Wrestling with the future: iPad edition

By Razib Khan | March 23, 2013 3:32 am

Today I was missing my daughter, so I decided to Skype with her on my phone. The phone has a camera which can record video, so I can talk to her, and if she gets bored I’ll show her something besides my face. I take this for granted, but it is interesting to reflect that my “video phone” is actually just a regular phone on which I installed a third party application to enable two way video calls. It’s a banal and marginal use for the device. Information technology is far more ubiquitous than the occasional video conference.

Over at The Atlantic there’s a piece up, The Touch-Screen Generation, which channels some of the moral panic sweeping across this nation. Some of this panic may be justified, but as noted in the article this is something we’ve all seen before, all the way back to Plato and his fellow travelers worrying about the effect of literacy upon memory. And as parents we’ll have to set ground rules and guide lines. Because of the social and networked nature of modern technology I doubt that we’re in any danger of raising up a generation of Solarians.

One aspect of the piece in The Atlantic which is not excessively emphasized is that not all children are the same. Some children take to books very early, and some never take to books. This may be dispositional or situational, but it is nevertheless critical in determining future life trajectory. The small initial differences between young children in their information content diverges radically as the readers continue to absorb and expand their knowledge base at a far higher rate than non-readers. Modern information technology has the potential to widen these gaps. While some children might peruse Wikipedia for hours on end, others could wile away the hours on video sites.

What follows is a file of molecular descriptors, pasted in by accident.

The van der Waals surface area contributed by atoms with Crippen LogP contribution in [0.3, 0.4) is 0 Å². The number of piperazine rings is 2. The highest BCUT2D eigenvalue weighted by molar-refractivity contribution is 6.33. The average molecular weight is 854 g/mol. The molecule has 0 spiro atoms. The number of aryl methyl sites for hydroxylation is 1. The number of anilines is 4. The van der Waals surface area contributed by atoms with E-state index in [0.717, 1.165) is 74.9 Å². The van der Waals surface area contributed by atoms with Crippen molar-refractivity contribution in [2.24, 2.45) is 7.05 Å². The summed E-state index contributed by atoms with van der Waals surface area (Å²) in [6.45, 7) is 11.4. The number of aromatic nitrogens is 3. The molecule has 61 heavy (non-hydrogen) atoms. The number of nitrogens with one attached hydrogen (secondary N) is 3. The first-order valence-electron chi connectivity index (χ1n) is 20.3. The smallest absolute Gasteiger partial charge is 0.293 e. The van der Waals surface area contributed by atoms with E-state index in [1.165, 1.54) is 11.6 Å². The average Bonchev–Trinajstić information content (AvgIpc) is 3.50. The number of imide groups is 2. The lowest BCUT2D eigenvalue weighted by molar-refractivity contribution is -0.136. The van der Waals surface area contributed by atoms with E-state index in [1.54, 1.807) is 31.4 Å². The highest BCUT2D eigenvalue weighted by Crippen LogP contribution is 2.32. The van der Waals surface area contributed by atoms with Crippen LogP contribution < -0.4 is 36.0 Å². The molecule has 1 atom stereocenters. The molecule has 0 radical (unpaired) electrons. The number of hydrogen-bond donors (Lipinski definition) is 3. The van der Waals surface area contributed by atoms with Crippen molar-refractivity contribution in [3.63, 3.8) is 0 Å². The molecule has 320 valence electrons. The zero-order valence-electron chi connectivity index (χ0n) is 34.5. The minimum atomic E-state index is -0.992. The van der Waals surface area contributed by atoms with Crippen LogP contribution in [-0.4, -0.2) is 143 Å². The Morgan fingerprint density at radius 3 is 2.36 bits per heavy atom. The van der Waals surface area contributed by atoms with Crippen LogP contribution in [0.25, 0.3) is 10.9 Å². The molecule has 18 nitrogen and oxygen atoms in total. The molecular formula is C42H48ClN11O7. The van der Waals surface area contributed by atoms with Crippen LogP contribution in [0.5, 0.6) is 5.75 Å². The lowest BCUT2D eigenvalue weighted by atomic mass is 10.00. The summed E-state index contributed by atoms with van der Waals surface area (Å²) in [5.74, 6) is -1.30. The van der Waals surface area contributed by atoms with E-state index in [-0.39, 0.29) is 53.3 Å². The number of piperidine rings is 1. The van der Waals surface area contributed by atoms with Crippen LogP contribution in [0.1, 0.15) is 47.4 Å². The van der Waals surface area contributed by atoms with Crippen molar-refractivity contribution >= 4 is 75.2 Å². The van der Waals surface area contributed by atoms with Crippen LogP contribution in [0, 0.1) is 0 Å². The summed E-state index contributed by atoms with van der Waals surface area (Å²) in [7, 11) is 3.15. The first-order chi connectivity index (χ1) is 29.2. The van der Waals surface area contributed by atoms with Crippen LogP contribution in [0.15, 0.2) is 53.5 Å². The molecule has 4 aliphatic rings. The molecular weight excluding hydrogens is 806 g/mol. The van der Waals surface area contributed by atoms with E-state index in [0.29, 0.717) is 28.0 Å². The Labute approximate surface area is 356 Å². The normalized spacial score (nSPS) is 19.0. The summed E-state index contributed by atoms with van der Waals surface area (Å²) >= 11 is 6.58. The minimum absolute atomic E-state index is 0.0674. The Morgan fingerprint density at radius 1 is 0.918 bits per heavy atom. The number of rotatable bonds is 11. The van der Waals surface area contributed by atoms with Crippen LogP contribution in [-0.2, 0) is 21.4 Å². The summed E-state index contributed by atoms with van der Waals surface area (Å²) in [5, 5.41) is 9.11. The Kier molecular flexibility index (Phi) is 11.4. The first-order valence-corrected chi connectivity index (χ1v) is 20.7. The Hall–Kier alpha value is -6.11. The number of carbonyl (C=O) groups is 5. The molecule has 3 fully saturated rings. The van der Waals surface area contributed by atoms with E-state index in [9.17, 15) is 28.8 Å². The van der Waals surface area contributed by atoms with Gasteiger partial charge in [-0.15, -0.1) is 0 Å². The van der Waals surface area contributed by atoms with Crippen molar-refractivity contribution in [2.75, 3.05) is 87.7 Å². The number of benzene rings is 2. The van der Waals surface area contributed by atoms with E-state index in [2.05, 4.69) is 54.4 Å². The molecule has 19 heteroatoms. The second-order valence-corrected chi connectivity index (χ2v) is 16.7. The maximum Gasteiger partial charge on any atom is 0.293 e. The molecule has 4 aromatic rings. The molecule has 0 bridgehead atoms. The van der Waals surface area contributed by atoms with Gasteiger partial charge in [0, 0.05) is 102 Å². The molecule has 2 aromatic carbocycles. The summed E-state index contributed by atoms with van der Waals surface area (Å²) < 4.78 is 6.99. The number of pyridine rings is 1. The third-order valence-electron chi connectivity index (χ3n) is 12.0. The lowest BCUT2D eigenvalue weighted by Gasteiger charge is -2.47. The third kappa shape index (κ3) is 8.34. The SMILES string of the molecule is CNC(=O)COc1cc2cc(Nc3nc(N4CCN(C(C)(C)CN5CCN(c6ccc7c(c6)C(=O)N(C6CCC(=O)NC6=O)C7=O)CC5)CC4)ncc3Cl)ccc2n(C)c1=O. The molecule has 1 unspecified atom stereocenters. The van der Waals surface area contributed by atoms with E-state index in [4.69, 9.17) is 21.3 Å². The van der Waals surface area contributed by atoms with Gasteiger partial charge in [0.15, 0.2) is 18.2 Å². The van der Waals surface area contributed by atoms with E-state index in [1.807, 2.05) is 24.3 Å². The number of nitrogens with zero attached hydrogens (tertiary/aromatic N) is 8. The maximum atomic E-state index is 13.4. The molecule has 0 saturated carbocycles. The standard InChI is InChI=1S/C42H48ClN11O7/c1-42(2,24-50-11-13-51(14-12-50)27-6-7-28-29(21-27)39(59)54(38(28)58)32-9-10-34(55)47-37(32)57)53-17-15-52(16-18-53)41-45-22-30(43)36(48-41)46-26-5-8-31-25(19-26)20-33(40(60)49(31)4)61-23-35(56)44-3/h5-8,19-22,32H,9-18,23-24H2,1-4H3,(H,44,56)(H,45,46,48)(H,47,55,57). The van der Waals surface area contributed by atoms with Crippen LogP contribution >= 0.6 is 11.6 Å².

MORE ABOUT: Technology
  • marcel proust

    And kids come to various things at quite different ages which may, or may not, affect their long term use of them.

    My son had no interest in learning to read early and despite being very very verbal, entered 1st grade not knowing how to read (unlike, apparently, all his fellow, white upper middle class classmates, at least according to the scolding I received from his 1st grade teacher). And he never had much interest in reading for pleasure until HS. As an adult, he reads with much more care and appreciation for word choice and meter than I ever have. He once mentioned that the professor of one of his college poetry-writing classes complimented him on his appreciation for meter and asked about its source. His answer was that it came from listening to hip-hop.

    Most expressions of concern about the decline of civilization as we know it and “think of the children” are wildly overblown, at least with regard to cultural developments. Genetic engineering (& technology more generally) on the other hand is a different matter 😉

    Also (while I’m at it), get off of my lawn

  • JonFrum

    Good God – kids should be starting to learn to read in the first grade. That’s when I started, and please don’t try to tell me that this generation is ahead of me in reading development. The fact is that while you can cram kids to a limited degree, over time it all washes out. Our current generation of grade schoolers are not reading Proust in the fifth grade, as far as I know.

    • marcel proust

      I’ve heard many times, but never bothered to verify, that Finnish schools don’t begin teaching kids to read before ages 7-8 because of something having to do with brain development.* So not even sure that 1st grade is the right time. I imagine that to the extent that there is an optimal age for starting to learn to read, it will vary based on not only SE factors but also the language and script.

      *And since Finnish schools regularly rank at the top of international comparisons, it necessarily follows that [we should all be doing as they do in Finland].


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About Razib Khan

I have degrees in biology and biochemistry, a passion for genetics, history, and philosophy, and shrimp is my favorite food. In relation to nationality I'm a American Northwesterner, in politics I'm a reactionary, and as for religion I have none (I'm an atheist). If you want to know more, see the links at http://www.razib.com


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